My heart, however, belongs to Therese Bugnet.  I love her terrifyingly thorny canes, that are really only thorny on the bottom.  I love the abundance of her (rather plain) pink flowers.  But without doubt, my favorite thing about her is her lovely winter canes.  Winter lasts a long time up here in Madison… and if snow is on the ground for months at a time, nothing beats some red sticks to remind you of the promise of a springtime to come. 

So though I may have to make the garden infinitely larger, I will grow Therese Bugnet, York and Lancaster along with V is for Victory.  Though life may give us lots of opportunities to make our own rose gardens, it is up to us to dig them.

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Victory is sweet


V is for Victory has finally bloomed, and I’m smitten. A lovely creamy white. Some things are worth the wait. Of course, the fragrance is intoxicating. Damn fussy thing, just like its namesake.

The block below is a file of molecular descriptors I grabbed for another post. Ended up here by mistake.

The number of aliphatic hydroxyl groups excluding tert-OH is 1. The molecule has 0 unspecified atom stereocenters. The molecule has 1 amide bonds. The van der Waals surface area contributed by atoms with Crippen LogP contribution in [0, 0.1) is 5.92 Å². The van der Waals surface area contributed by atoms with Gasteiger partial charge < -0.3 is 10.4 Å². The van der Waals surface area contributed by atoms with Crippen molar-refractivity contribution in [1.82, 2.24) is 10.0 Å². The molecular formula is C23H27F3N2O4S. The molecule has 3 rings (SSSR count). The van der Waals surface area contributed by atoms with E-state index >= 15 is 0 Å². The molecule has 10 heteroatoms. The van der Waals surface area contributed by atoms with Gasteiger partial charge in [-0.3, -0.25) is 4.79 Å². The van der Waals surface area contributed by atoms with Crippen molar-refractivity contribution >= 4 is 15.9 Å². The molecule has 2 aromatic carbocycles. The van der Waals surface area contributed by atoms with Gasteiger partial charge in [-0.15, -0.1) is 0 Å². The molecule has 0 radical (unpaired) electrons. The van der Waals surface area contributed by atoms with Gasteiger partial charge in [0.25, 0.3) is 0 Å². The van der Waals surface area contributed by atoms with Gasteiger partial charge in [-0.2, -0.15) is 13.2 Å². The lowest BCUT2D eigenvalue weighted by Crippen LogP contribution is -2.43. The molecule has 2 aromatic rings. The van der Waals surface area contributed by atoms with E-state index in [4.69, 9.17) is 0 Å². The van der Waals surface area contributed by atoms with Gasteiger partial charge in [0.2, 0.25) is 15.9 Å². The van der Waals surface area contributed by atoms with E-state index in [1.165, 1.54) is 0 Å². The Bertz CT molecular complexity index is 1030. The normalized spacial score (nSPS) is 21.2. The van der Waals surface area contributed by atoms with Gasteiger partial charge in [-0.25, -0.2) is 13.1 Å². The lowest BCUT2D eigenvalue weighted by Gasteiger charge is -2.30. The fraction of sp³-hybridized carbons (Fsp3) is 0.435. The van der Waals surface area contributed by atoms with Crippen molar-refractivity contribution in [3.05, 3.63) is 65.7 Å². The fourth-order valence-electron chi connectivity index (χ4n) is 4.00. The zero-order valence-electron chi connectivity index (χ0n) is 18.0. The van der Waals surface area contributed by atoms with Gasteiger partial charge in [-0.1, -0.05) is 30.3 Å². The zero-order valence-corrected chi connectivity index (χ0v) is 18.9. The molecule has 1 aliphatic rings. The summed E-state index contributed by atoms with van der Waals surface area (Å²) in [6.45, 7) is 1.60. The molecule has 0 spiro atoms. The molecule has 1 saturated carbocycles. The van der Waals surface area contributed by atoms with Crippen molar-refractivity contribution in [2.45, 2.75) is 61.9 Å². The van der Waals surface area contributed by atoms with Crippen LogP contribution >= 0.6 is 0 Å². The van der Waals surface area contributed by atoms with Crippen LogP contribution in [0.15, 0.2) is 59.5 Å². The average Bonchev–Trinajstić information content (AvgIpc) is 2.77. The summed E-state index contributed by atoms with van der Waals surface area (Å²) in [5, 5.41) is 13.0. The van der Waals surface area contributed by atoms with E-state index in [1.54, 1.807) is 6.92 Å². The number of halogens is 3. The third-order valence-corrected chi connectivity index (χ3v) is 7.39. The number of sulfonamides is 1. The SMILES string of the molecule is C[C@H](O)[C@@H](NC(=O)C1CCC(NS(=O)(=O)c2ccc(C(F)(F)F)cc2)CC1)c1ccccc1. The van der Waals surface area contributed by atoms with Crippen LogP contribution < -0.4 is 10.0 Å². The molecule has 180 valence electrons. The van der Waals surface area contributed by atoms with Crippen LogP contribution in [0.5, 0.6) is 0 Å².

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Baby bunnies in the fire pit


Considering themselves lucky that I just returned home after escaping the largest forest fire in the country (and am thus not in love with fire right now)…baby bunnies in the damn fire pit.

I meant to show off my improved lozenge-shaped topiary spireas (see below), but those cute bunnies are back at it.


They don’t call it breeding like rabbits for nothing.

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Thinking of Next Year

We know I’ve been obsessed with white flowers this year, and I am, but my color of the year for 2014 is going to be white as well. I just think it is so much more sophisticated than orange, purple, red, pink and yellow all mixed into one garden (even though the neighbors always love that look). And there is nothing wrong with hot colors, but I really just want white flowers everywhere. I might do some colors in the back, but out front:
white foxgloves– swallowtail nursery seems to have one that is white all the way up its throat!
White anemones– canadiensis? Is that what I had before? I can’t remember but it is the white spring-flowering one.
white alyssum– smells so sweet
white impatiens– so reliable
white columbines– I always plant these… they remind me of those poor kids…


Plants that I won’t grow from seed but will actually purchase: